A while ago I was sitting with my head on the Cobbler's shoulder and thinking what an incredible, gratuitous gift love is. God doesn't just say, "Yes, the world is a dark and scary place, but if you survive it you'll be happy in Heaven." Instead He says, "Yes, the world is a dark and scary place, but I'll give you someone to be with you in the midst of darkness."
As I continued pondering, I found myself suddenly frightened by the very fact that love is a grace. I am able to love and be loved purely because God gave me that gift--but often God's gifts last only as long as you need them. It is not necessary that I have somebody on this earth who loves me, and who satisfies my need to love someone else.
It would be far more reassuring if love weren't a choice, if it were an irrevocable law like the law of gravity. If you toss a rock, it falls to the ground because that's simply the way things work. It's the nature of rocks to be drawn to the earth.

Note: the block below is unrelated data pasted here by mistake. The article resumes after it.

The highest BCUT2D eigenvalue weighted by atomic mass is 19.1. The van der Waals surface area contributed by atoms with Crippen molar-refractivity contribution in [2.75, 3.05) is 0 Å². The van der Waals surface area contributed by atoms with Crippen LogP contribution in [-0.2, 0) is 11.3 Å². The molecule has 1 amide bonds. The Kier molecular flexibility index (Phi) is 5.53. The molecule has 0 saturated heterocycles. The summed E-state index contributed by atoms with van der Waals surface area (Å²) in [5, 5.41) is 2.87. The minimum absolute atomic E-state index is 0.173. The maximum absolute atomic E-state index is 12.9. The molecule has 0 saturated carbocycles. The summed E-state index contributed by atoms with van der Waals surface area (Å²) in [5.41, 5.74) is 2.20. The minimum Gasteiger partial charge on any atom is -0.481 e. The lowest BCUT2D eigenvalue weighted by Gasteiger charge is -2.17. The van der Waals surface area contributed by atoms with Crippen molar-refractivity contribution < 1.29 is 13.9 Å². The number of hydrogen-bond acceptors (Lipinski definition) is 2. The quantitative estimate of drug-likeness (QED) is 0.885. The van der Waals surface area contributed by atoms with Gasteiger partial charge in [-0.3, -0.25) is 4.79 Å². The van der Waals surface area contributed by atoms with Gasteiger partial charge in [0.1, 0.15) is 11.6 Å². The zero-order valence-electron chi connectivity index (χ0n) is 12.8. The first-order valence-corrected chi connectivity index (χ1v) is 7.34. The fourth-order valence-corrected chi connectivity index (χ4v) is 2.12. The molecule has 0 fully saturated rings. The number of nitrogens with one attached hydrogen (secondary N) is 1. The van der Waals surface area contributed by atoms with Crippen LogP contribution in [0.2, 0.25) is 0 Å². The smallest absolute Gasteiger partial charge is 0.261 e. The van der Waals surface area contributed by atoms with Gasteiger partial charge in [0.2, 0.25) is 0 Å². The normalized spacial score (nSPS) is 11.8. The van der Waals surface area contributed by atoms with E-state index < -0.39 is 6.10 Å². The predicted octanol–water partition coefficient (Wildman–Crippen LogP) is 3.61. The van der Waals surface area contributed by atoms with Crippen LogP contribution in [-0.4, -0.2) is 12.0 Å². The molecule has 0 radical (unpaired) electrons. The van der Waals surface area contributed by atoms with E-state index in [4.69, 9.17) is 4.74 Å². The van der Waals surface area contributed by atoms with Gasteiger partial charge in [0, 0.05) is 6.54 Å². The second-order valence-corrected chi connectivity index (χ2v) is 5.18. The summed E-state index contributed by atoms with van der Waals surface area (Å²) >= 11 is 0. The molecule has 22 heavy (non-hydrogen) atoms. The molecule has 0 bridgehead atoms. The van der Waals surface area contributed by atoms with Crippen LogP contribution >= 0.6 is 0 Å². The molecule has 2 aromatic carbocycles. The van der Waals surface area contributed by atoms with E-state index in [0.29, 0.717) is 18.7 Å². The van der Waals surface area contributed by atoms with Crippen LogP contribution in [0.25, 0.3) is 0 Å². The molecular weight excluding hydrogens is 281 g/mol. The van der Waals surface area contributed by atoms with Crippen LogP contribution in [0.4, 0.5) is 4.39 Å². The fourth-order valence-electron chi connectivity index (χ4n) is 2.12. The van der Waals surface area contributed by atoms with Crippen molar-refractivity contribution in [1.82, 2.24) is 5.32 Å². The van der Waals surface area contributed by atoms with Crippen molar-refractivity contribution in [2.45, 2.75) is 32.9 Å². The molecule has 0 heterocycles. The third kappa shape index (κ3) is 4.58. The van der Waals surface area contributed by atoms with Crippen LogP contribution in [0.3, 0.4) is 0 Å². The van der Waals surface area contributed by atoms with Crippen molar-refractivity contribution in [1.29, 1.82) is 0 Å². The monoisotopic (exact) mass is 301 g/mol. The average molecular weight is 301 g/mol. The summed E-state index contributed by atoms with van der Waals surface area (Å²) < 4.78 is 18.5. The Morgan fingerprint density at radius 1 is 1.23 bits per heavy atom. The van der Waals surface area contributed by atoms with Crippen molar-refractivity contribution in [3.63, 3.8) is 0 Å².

Then a novel idea broke into my thoughts: What, after all, is the purpose of a rational soul? My reflexive response to that is usually logic, but what if it's not? What if the purpose of having a rational soul is love?
If that's the case (and I have a growing conviction that it is), then love is certainly still a gift (just as life is a gift, just as everything is a gift) but it is a gift which is as necessary to our souls as breathing is to our lungs. The law of love is as irrevocable as the law of gravity. We should be as shocked by a soul that does not love as we would be if a rock were to suddenly fly upwards in defiance of gravity.